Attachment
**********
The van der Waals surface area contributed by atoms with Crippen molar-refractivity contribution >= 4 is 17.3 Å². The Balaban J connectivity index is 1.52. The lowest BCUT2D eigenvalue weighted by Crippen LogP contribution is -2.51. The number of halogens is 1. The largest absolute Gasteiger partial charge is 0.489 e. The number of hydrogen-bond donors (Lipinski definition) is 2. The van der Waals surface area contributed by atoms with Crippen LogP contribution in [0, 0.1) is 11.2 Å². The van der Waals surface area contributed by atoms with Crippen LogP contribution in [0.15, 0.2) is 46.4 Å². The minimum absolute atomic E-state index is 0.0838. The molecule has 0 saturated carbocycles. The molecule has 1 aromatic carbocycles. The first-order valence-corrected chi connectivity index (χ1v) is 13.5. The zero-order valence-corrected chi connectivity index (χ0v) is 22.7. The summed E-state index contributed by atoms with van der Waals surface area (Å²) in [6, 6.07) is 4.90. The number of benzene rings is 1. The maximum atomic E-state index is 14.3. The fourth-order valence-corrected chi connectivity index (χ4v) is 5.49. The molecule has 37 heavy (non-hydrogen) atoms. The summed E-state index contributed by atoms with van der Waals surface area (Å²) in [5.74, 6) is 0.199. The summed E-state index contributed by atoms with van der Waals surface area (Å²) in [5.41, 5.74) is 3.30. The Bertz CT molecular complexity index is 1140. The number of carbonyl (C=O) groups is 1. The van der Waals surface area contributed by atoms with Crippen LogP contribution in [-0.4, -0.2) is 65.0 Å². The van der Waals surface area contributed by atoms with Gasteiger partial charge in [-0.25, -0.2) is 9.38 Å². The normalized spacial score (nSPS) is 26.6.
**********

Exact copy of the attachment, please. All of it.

The van der Waals surface area contributed by atoms with Crippen molar-refractivity contribution >= 4 is 17.3 Å². The Balaban J connectivity index is 1.52. The lowest BCUT2D eigenvalue weighted by Crippen LogP contribution is -2.51. The number of halogens is 1. The largest absolute Gasteiger partial charge is 0.489 e. The number of hydrogen-bond donors (Lipinski definition) is 2. The van der Waals surface area contributed by atoms with Crippen LogP contribution in [0, 0.1) is 11.2 Å². The van der Waals surface area contributed by atoms with Crippen LogP contribution in [0.15, 0.2) is 46.4 Å². The minimum absolute atomic E-state index is 0.0838. The molecule has 0 saturated carbocycles. The molecule has 1 aromatic carbocycles. The first-order valence-corrected chi connectivity index (χ1v) is 13.5. The zero-order valence-corrected chi connectivity index (χ0v) is 22.7. The summed E-state index contributed by atoms with van der Waals surface area (Å²) in [6, 6.07) is 4.90. The number of benzene rings is 1. The maximum atomic E-state index is 14.3. The fourth-order valence-corrected chi connectivity index (χ4v) is 5.49. The molecule has 37 heavy (non-hydrogen) atoms. The summed E-state index contributed by atoms with van der Waals surface area (Å²) in [5.74, 6) is 0.199. The summed E-state index contributed by atoms with van der Waals surface area (Å²) in [5.41, 5.74) is 3.30. The Bertz CT molecular complexity index is 1140. The number of carbonyl (C=O) groups is 1. The van der Waals surface area contributed by atoms with Crippen LogP contribution in [-0.4, -0.2) is 65.0 Å². The van der Waals surface area contributed by atoms with Gasteiger partial charge in [-0.25, -0.2) is 9.38 Å². The normalized spacial score (nSPS) is 26.6.